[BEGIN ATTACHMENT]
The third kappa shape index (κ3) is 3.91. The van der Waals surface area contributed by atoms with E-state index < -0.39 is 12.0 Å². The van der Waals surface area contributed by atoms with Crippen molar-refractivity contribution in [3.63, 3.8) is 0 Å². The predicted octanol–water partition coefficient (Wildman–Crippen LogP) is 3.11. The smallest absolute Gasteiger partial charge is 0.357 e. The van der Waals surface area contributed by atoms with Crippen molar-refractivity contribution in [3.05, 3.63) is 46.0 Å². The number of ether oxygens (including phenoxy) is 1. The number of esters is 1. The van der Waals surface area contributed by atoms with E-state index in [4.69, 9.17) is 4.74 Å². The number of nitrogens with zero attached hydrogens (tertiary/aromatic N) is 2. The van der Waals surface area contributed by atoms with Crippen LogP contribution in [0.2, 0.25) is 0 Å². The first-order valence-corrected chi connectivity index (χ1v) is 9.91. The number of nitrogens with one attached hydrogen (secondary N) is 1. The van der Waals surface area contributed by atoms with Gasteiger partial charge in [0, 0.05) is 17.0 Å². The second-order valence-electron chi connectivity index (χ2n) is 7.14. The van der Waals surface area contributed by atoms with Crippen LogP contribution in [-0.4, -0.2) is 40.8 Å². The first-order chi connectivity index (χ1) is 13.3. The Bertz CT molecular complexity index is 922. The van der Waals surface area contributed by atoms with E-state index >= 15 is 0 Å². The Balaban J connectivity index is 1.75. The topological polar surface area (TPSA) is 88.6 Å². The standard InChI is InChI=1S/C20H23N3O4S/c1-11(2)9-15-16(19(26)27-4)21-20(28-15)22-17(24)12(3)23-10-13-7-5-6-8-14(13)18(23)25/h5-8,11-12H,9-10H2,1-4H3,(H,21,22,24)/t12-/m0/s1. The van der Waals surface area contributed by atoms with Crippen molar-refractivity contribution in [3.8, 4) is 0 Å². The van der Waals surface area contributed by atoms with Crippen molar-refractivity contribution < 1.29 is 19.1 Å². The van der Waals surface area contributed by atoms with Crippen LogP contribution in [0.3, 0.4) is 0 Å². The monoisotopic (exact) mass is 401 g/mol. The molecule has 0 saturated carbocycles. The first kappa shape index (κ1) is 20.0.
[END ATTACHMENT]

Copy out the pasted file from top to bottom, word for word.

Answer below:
The third kappa shape index (κ3) is 3.91. The van der Waals surface area contributed by atoms with E-state index < -0.39 is 12.0 Å². The van der Waals surface area contributed by atoms with Crippen molar-refractivity contribution in [3.63, 3.8) is 0 Å². The predicted octanol–water partition coefficient (Wildman–Crippen LogP) is 3.11. The smallest absolute Gasteiger partial charge is 0.357 e. The van der Waals surface area contributed by atoms with Crippen molar-refractivity contribution in [3.05, 3.63) is 46.0 Å². The number of ether oxygens (including phenoxy) is 1. The number of esters is 1. The van der Waals surface area contributed by atoms with E-state index in [4.69, 9.17) is 4.74 Å². The number of nitrogens with zero attached hydrogens (tertiary/aromatic N) is 2. The van der Waals surface area contributed by atoms with Crippen LogP contribution in [0.2, 0.25) is 0 Å². The first-order valence-corrected chi connectivity index (χ1v) is 9.91. The number of nitrogens with one attached hydrogen (secondary N) is 1. The van der Waals surface area contributed by atoms with Gasteiger partial charge in [0, 0.05) is 17.0 Å². The second-order valence-electron chi connectivity index (χ2n) is 7.14. The van der Waals surface area contributed by atoms with Crippen LogP contribution in [-0.4, -0.2) is 40.8 Å². The first-order chi connectivity index (χ1) is 13.3. The Bertz CT molecular complexity index is 922. The van der Waals surface area contributed by atoms with E-state index >= 15 is 0 Å². The Balaban J connectivity index is 1.75. The topological polar surface area (TPSA) is 88.6 Å². The standard InChI is InChI=1S/C20H23N3O4S/c1-11(2)9-15-16(19(26)27-4)21-20(28-15)22-17(24)12(3)23-10-13-7-5-6-8-14(13)18(23)25/h5-8,11-12H,9-10H2,1-4H3,(H,21,22,24)/t12-/m0/s1. The van der Waals surface area contributed by atoms with Crippen molar-refractivity contribution in [3.8, 4) is 0 Å². The van der Waals surface area contributed by atoms with Crippen molar-refractivity contribution < 1.29 is 19.1 Å². The van der Waals surface area contributed by atoms with Crippen LogP contribution in [0.3, 0.4) is 0 Å². The monoisotopic (exact) mass is 401 g/mol. The molecule has 0 saturated carbocycles. The first kappa shape index (κ1) is 20.0.